I have just read your “women of vision” article (Publisher’s Desk, Jan., ’98) and I was struck by the depth of commitment and the breadth of interest and ability displayed by the women you featured. I was also struck and dismayed by the level of assimilation into the majority culture displayed by the women who had left the homeland. Only the two ladies from India wore their bindis (also known as pottu). Your Kenya correspondent wore a sari but no bindi and the ones from the United States wore neither sari nor bindi. This perhaps would not be so surprising in a context of day-to-day life. But for Hinduism Today, could they not have found more traditional and appropriate portraits of themselves? There is nothing like a sari for combining elegance and modesty. And the bindi is required of all Hindu women except widows. Perhaps our daughters of Bharat need to be reminded of who they really are and where they have come from. They are not European Christians. They should not seek to be more like them. My wife just came into the room. She is wearing pants and a blouse. I am reminded that she has not worn a bindi for years except when we go to temple or an Indian social function. Perhaps I should start by narrowing the focus of my concerns closer to home.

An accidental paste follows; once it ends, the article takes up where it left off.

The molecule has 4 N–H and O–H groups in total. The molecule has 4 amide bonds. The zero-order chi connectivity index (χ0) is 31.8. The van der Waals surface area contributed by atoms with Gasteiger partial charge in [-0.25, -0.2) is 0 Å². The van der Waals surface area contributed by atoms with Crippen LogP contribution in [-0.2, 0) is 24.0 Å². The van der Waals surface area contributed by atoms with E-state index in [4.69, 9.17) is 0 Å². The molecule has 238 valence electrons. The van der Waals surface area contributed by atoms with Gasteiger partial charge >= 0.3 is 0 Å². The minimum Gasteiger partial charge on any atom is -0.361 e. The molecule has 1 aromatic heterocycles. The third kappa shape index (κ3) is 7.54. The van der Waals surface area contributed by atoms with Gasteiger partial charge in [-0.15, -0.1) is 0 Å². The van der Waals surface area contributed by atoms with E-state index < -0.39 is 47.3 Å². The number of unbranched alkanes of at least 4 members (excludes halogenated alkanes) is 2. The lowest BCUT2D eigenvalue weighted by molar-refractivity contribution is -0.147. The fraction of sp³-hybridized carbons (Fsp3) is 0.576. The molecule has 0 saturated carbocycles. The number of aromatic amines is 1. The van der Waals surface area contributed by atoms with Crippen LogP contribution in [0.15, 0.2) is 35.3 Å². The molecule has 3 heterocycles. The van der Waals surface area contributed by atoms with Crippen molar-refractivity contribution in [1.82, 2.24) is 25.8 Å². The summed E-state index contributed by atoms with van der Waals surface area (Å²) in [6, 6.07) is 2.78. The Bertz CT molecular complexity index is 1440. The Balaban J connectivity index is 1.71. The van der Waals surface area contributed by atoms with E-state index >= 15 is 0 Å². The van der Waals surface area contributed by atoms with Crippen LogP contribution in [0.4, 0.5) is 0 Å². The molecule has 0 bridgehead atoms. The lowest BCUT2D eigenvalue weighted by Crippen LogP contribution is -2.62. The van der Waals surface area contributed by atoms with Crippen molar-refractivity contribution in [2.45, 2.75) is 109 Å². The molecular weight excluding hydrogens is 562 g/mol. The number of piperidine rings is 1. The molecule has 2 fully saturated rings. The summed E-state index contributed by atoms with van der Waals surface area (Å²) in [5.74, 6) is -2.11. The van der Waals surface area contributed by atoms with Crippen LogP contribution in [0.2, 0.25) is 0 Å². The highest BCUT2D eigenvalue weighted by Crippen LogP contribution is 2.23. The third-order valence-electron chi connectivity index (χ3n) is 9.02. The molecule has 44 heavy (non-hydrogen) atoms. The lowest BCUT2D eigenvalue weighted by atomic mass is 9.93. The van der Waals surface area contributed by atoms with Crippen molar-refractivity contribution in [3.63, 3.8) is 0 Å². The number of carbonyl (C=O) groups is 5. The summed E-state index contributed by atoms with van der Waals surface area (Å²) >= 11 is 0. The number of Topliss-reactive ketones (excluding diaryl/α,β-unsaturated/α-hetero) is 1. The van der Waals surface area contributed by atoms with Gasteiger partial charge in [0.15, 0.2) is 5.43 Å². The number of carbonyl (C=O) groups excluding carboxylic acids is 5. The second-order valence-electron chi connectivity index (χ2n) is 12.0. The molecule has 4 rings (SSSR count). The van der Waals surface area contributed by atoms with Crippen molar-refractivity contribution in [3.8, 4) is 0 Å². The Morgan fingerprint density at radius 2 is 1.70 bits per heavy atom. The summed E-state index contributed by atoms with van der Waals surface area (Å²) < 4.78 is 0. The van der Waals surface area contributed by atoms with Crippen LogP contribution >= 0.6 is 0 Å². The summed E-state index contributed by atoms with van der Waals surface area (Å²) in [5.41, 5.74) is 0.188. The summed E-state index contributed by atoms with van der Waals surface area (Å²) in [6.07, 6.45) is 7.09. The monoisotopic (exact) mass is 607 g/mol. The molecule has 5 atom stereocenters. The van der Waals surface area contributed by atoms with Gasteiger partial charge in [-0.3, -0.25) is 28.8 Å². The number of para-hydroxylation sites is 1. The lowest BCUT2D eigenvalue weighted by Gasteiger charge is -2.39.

Adityan, Gaithersburg, Maryland, US


What a fantastic idea to teach Tirukural to the children through pictures with verses (The Weaver, insight, Mar., ’98). Is it possible to undertake a mammoth project to take one Kural from each of the 133 or 108 Chapters (Artha & Dharma) explaining it with beautiful pictures in Hinduism Today? It can be sponsored by the readers who are interested in doing this social service. I am afraid that the children who are growing in this land who are more attracted to the Western influences may fail to incorporate our ancient wisdom.
A. Balasubramanian, Auburn, Alabama, US


The Indonesian Hindus need to find more information concerning their fellow Hindu communities and activities all over the world. Hinduism Today is very useful in increasing understanding and solidarity of Hindus, especially youth in this country.
I. Nyoman Nurjaya Malang, Indonesia

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Letters may be edited for space and clarity and may appear in electronic versions of Hinduism Today.